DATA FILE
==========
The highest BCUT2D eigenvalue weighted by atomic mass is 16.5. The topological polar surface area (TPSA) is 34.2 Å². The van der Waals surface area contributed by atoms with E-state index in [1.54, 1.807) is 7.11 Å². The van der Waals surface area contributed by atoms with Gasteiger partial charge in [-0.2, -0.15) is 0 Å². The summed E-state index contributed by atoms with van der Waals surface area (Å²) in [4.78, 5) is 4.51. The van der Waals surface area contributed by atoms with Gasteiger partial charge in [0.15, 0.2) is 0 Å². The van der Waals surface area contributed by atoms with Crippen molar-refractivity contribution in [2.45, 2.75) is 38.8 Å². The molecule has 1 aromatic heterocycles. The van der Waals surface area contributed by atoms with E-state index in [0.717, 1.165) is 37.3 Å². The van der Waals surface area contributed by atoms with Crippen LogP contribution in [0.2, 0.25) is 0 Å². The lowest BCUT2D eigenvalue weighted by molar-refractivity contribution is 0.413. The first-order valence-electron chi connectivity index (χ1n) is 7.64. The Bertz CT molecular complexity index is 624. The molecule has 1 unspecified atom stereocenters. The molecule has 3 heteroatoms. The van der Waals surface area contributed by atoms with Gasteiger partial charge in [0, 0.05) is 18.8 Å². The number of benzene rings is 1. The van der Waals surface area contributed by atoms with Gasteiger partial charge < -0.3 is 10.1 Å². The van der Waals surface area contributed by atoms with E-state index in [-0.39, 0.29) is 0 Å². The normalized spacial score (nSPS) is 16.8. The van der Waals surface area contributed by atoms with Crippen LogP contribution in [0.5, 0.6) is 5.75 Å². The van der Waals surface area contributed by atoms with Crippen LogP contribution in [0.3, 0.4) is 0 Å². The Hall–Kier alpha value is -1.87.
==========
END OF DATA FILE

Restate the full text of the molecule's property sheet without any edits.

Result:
The highest BCUT2D eigenvalue weighted by atomic mass is 16.5. The topological polar surface area (TPSA) is 34.2 Å². The van der Waals surface area contributed by atoms with E-state index in [1.54, 1.807) is 7.11 Å². The van der Waals surface area contributed by atoms with Gasteiger partial charge in [-0.2, -0.15) is 0 Å². The summed E-state index contributed by atoms with van der Waals surface area (Å²) in [4.78, 5) is 4.51. The van der Waals surface area contributed by atoms with Gasteiger partial charge in [0.15, 0.2) is 0 Å². The van der Waals surface area contributed by atoms with Crippen molar-refractivity contribution in [2.45, 2.75) is 38.8 Å². The molecule has 1 aromatic heterocycles. The van der Waals surface area contributed by atoms with E-state index in [0.717, 1.165) is 37.3 Å². The van der Waals surface area contributed by atoms with Crippen LogP contribution in [0.2, 0.25) is 0 Å². The lowest BCUT2D eigenvalue weighted by molar-refractivity contribution is 0.413. The first-order valence-electron chi connectivity index (χ1n) is 7.64. The Bertz CT molecular complexity index is 624. The molecule has 1 unspecified atom stereocenters. The molecule has 3 heteroatoms. The van der Waals surface area contributed by atoms with Gasteiger partial charge in [0, 0.05) is 18.8 Å². The number of benzene rings is 1. The van der Waals surface area contributed by atoms with Gasteiger partial charge < -0.3 is 10.1 Å². The van der Waals surface area contributed by atoms with E-state index in [-0.39, 0.29) is 0 Å². The normalized spacial score (nSPS) is 16.8. The van der Waals surface area contributed by atoms with Crippen LogP contribution in [0.5, 0.6) is 5.75 Å². The van der Waals surface area contributed by atoms with Crippen LogP contribution in [0.3, 0.4) is 0 Å². The Hall–Kier alpha value is -1.87.